• Tracey Hopkins (View all users posts) 18 Jun 2015 10:36pm ()

    I missed the online webinar but managed to listen to most of it. Being at a school with a 1:1 iPad programme it was really beneficial to hear a range of viewpoints that were all relevant.

    The thing that I took away from it was that elearning has to fit the criteria of any new innovation or change.  There is no real difference from any other aspect of learning. Any change needs sound strategic planning and vision. That strategic planning needs to ensure that any decisions made are driven by learner needs and not just purchasing product. What are the things we are wanting to see and then start resourcing for that. This is the same for ILE – there has to be strong pedagogy behind these, it is not about buying product or furniture or having a big space – it is about how the teachers are going to deliver quality teaching.

    The other thing I took from the discussion – was to put a ‘digital lense on things’. Think of what you are currently doing and view it from a digital perspective – what things will be different, what will need to change? I also loved the self reflective questions bringing in all the layers of a school:

    • The whole school is a learning environment – what do we want our community to be doing?
    • What will I see your learners doing?  What do I want to see the staff doing? These are great questions to keep in mind for any new change. It keeps things grounded and true to the vision and purpose.
  • Bridget McDowall (View all users posts) 20 Jun 2015 6:07pm ()

    You have made some excellent point here. I agree that the technology is constantly changing and evolving and we need to keep this in mind when purchasing new devices. We are currently in the process of introducing leased Chromebooks to our school and it has been an exciting journey so far, but not without problems. I am in the process of trialing the Chromebooks in a Year 5/6 class and am problem solving as I go along in the hopes that when this new technology is introduced to the rest of the staff that they will be as excited about it as I am and be able to introduce to their classes with as few problems as possible.

    Next term I will take staff professional development on how these devices can be successfully implemented into the classroom to enhance learning. I am amazed everyday with how engaged the students are with this technology and how all learners can access it successfully. 

    I am hoping that in the future we will be able to create a success and useful home-school partnership  and would be interested to hear more about your journey and how you are approaching this as a school.

  • Mary Kaye (View all users posts) 26 Jun 2015 12:40pm ()

    Thanks for the korero Claire, 

    The process for implementing a strategic plan for implementing e-Learning is awesome!

    I have taken notes and made bullet points of the key ideas you have mentioned for future reference. I will also use the information to share with my current principal to help our school along our journey.

  • Stephen Wood (View all users posts) 03 Jul 2015 8:25am ()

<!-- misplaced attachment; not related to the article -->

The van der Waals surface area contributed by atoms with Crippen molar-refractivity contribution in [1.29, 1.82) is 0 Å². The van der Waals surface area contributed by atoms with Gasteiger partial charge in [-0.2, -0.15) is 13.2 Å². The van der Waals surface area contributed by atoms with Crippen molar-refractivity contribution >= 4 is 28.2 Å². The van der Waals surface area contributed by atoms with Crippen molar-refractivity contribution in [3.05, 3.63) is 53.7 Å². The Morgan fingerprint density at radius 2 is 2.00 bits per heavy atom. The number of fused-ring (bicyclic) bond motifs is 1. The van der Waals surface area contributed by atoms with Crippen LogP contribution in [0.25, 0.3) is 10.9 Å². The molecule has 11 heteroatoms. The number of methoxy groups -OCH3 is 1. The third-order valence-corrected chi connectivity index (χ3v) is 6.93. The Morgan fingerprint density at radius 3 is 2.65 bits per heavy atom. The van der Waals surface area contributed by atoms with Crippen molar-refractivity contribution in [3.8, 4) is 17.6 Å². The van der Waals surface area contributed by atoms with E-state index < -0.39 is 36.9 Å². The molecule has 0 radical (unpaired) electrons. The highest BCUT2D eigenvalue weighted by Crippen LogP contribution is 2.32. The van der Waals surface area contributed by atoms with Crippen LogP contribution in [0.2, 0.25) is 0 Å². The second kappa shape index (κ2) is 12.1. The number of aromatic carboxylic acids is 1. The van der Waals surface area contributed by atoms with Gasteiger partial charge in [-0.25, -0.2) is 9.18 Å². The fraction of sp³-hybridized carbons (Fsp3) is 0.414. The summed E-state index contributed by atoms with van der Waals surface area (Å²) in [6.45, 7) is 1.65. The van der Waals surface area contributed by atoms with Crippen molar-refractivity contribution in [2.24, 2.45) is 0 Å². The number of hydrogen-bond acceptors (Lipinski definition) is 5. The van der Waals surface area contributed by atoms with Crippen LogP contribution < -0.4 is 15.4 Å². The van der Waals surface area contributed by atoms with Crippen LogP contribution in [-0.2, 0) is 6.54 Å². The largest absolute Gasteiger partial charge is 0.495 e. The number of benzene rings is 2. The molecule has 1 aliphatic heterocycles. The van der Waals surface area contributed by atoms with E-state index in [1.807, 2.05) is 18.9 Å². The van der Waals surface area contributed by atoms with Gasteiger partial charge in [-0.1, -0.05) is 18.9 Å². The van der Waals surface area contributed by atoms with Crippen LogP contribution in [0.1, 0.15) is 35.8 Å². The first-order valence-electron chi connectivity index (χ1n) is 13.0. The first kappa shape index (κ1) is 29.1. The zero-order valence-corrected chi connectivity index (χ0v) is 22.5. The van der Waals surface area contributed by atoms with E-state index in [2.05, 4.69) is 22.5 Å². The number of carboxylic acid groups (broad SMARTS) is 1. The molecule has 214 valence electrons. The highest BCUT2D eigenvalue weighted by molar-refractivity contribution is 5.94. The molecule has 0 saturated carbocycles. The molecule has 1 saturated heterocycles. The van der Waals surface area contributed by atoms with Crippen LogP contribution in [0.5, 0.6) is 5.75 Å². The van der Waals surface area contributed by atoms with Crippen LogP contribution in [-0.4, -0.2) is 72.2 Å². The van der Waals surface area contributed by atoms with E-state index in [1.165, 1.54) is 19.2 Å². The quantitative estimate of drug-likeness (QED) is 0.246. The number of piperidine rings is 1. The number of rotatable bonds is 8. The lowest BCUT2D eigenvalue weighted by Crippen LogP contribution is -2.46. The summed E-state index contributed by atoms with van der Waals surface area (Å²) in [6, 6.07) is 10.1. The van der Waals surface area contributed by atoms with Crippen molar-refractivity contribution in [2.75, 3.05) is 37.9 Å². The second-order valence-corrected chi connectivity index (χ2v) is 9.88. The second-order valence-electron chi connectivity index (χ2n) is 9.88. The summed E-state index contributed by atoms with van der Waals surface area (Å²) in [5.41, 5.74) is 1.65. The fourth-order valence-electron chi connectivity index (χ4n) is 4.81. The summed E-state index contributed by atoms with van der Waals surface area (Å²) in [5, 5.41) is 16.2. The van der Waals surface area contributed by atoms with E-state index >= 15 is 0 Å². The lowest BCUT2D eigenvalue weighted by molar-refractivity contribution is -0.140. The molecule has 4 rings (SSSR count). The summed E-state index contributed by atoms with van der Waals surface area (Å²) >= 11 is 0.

We are somewhat still behind the times here on the West Coast and tend to move slowly. Change tends to be a thing that teachers avoid (but), generally our learners embrace it. We are lucky enough however to be able to ride on the coattails of Russell Burt, et al, with the Manaiakalani Outreach Program. This is Coast Wide. Next year is going to be an exciting time, as each school rolls out the Learn, Create, Share philosophy. Each school will have a freedom to interpret what this means their way (obviously) as we don't want to be clones of each other, and our (very) different school contexts won't allow for it. 

    I hope that as we move forward, we continue to build on the collaboration that has started between schools. As we notice things that are working for particular cohorts of our learners, and their whanau, that we share those, rather thsan keep them 'in-house" as in previous years. I think that the changing times allow us to consider, not just those learners in our class, or school, but those in the school down the road. 

     

  • Candis Wood (View all users posts) 09 Jul 2015 10:57pm ()

    Great to start this discussion with the definition of e-learning. Although I have been harping on about this within my own teaching team when leading the implementation of Chrome books, it will be good to use this to support what I am saying and why I am saying it.

    Thank you to all who have posted comments on this forum. I have valued reading what everyone has had to say with implementing e-learning technologies into their schools and the processes they have followed in doing so. I particularly want to thank those whom have provided valuable sources to explore further. These have given myself some direction to follow to inquire more into implementing and supporting teachers and students with their e-learning journey.

    Such sources I will endeavor to inquire into as I continue on my leadership journey to implement 1:1 Chrome books within our senior syndicate of five classes with emphasis on these tools being used to further support our students learning needs are;

    For myself, someone who was thrown into the deep end with leading in an area that I would not consider to be of my expertise, this forum has most significantly provided myself with lots of points to consider and raise with my staff.   The biggest factors I have taken from my reading of these posts is that it is important to start with a vision-what are the skills that we want our students leaving our school to have that is going to further support them to become future focused learners having used ICT in their learning?